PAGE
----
Of the 42 patient records reviewed, 21 met two or more of the criteria for SIRS. Reviewing temperature, heart rate, and respirations, we found that 13 of the 21 patients had vital signs indicating clinical criteria for SIRS. However, of these 21 patients, only three admitted to the hospital had received treatments in the ED based on the adult sepsis order sets.
Following our data collection period, we acknowledged that we needed to improve and sustain excellent care of patients with sepsis. Using the EGDT, we developed a recognition and treatment order set to be incorporated into our EMR at triage.
The protocol helps ED nurses identify patients with SIRS and alerts the ED physician to utilize the adult sepsis order set for admission to other hospital units. We also recommended educational sessions directed toward the ED staff, ICU staff, healthcare providers, and other hospital staff to update and inform them of the process. The adult order set was referred to the Quality Management department for review and revision to make it more user friendly. The 2012 update from the international sepsis guidelines were integrated into the adult order set.
One change that was made in the ED was adding a SIRS/sepsis assessment section to the triage nurse admission data sheet. As of July 2013, the director of nursing education began developing the educational programs for the implementation of the sepsis protocol. Data from the admission criteria are being monitored to determine how the rate of recognizing sepsis has improved.
The purpose of this project was to improve patient care and clinical outcomes in our ED. It was determined that clinical nurses needed a prioritized, evidence-based tool that could identify quality indicators to produce the desired clinical outcomes. The lack of utilization of a sepsis adult order set led to the need for a protocol with established criteria for early recognition and treatment by nurses.
Presently, we're in the process of strategically implementing the sepsis protocol. The triage assessment section includes a screening tool that has been implemented, and data are being recorded. During the last 4 months, 70 patient medical records have been reviewed. Twenty-six patients with sepsis were identified by the triage nurse and admitted with that diagnosis. This is a 37% increase in patients meeting the criteria for SIRS compared with 14.5% before implementation. Our plans include:
* forming a five-member committee to explore and identify resources such as in-house experts to educate the ED, ICU, and clinical nurses about the standards of care for sepsis.
* formulating a template, for use by clinical nurses, to be a part of the triage and daily assessment for documentation in the EMR. (This has been in place since mid-2013).
* providing clear and concise communication to our senior organizational leaders, especially the CEO, chief medical officer, and vice president for nursing services. We've been invited to talk about the sepsis program in the ED at the Nurse Executive Council meeting of the Shared Governance Model of Nursing Practice. A poster of this program has been presented at the state nursing association conference.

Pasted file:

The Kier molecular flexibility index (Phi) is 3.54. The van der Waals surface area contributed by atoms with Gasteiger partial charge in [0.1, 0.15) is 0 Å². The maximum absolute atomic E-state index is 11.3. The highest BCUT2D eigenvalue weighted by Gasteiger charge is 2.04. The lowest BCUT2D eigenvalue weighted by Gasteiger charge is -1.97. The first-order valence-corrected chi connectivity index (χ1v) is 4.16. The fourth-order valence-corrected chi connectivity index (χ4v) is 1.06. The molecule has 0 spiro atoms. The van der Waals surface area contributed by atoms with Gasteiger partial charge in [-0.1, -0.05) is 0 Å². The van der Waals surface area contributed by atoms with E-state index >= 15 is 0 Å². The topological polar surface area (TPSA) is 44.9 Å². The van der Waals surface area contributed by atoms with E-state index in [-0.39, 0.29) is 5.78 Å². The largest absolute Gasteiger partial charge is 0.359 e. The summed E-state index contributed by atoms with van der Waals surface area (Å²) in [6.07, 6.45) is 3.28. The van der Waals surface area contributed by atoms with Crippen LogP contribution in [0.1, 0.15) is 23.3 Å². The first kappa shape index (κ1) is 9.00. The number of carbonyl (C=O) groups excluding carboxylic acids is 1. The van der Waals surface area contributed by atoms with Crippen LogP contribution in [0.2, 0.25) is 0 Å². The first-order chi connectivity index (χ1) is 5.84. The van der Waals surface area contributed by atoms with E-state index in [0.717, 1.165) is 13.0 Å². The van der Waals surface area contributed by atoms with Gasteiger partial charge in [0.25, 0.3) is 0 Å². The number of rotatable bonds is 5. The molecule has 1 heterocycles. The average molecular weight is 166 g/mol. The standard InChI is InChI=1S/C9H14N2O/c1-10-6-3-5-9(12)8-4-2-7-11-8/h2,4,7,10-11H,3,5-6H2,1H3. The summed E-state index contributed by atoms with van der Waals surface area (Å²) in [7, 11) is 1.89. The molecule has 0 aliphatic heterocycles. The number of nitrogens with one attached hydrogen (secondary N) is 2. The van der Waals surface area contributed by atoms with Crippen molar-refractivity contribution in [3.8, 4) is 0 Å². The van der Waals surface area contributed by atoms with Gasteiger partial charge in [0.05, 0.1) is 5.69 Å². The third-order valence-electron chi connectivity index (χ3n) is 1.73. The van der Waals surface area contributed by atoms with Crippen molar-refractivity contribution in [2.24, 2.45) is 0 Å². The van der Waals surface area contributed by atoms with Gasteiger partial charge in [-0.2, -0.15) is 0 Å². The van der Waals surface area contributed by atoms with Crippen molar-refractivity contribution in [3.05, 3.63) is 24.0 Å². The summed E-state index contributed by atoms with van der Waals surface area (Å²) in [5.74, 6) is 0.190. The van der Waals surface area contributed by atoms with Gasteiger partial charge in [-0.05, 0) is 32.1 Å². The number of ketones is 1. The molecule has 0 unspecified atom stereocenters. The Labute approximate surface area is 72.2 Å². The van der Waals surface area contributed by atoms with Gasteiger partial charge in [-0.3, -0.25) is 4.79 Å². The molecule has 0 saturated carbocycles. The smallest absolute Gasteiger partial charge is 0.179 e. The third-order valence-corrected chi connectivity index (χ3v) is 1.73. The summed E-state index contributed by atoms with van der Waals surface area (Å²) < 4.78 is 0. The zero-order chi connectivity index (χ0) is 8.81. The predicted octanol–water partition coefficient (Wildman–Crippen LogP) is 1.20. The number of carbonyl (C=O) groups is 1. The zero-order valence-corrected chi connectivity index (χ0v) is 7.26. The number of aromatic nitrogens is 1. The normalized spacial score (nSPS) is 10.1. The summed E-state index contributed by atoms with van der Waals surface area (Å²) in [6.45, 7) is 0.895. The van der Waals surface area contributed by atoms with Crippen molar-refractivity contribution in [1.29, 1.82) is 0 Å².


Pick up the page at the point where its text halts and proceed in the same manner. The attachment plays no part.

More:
* evaluating performance improvement postimplementation of the protocol.
Our recommendations for future projects such as this one include building relationships across all disciplines, identifying early quality indicator goals, developing a tracking/monitoring system to record patient data, and reaching out to other healthcare facilities that provide care to patients at risk for sepsis to learn about their treatment protocols.
We realize that guidelines and protocols alone, without support and facilitation of all involved, won't guarantee that the sepsis triage protocol will bring about change in practice. In the clinical environment of a busy ED, the time saved by using a nurse SIRS triage assessment could positively impact the patient flow and expedite timely treatment. Our goal is to ensure that our ED continues to use the protocol to improve outcomes of patients presenting with sepsis.
Patients with sepsis aren't always easy to identify. Familiarity with the following risk factors can help identify patients who are at high risk:
* age extremes (older adults and the very young)
* recent trauma or surgeries
* indwelling invasive devices (central venous catheters, arterial catheters, urinary catheters, and feeding tubes)
* local infection sites (such as abscesses, urinary tract infections, or foreign bodies).
1. Jones AE, Brown MD, Trzeciak S, et al. The effect of a quantitative resuscitation strategy on mortality in patients with sepsis: a meta-analysis. Crit Care Med. 2008;36(10):2734-2739. [Context Link]
2. Vincent JL, Martinez EO, Silva E. Evolving concepts in sepsis definitions. Crit Care Nurs North Am. 2011;23(1):29-39. [Context Link]
3. Tazbir J. Early recognition and treatment of sepsis in the medical-surgical setting. Medsurg Nurs. 2012;21(4):205-209. [Context Link]
4. McCormick M. Recognizing the signposts for sepsis. Nursing made Incredibly Easy! 2009;7(3):40-51. [Context Link]
5. Dellinger RP, Levy MM, Rhodes A, et al. Surviving sepsis campaign: international guidelines for management of severe sepsis and septic shock: 2012. Crit Care Med. 2013;41(2):580-637. [Context Link]